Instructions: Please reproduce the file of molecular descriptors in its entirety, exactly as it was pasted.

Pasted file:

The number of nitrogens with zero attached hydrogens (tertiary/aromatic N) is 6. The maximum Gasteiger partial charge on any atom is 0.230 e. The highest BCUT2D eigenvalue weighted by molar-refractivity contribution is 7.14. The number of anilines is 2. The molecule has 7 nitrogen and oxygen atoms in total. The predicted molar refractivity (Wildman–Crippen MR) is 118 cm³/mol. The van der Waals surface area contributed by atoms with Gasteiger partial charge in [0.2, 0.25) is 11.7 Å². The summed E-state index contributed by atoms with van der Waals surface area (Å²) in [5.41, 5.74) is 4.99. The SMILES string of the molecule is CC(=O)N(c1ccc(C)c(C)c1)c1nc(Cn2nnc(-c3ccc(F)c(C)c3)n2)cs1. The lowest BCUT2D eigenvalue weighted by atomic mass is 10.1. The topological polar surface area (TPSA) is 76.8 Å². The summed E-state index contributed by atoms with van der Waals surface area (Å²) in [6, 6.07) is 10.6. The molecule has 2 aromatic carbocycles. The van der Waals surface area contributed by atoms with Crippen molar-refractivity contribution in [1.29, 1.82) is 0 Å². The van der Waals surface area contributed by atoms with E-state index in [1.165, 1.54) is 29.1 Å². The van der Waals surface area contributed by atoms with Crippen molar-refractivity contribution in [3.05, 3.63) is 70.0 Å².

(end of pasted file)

The number of nitrogens with zero attached hydrogens (tertiary/aromatic N) is 6. The maximum Gasteiger partial charge on any atom is 0.230 e. The highest BCUT2D eigenvalue weighted by molar-refractivity contribution is 7.14. The number of anilines is 2. The molecule has 7 nitrogen and oxygen atoms in total. The predicted molar refractivity (Wildman–Crippen MR) is 118 cm³/mol. The van der Waals surface area contributed by atoms with Gasteiger partial charge in [0.2, 0.25) is 11.7 Å². The summed E-state index contributed by atoms with van der Waals surface area (Å²) in [5.41, 5.74) is 4.99. The SMILES string of the molecule is CC(=O)N(c1ccc(C)c(C)c1)c1nc(Cn2nnc(-c3ccc(F)c(C)c3)n2)cs1. The lowest BCUT2D eigenvalue weighted by atomic mass is 10.1. The topological polar surface area (TPSA) is 76.8 Å². The summed E-state index contributed by atoms with van der Waals surface area (Å²) in [6, 6.07) is 10.6. The molecule has 2 aromatic carbocycles. The van der Waals surface area contributed by atoms with Crippen molar-refractivity contribution in [1.29, 1.82) is 0 Å². The van der Waals surface area contributed by atoms with E-state index in [1.165, 1.54) is 29.1 Å². The van der Waals surface area contributed by atoms with Crippen molar-refractivity contribution in [3.05, 3.63) is 70.0 Å².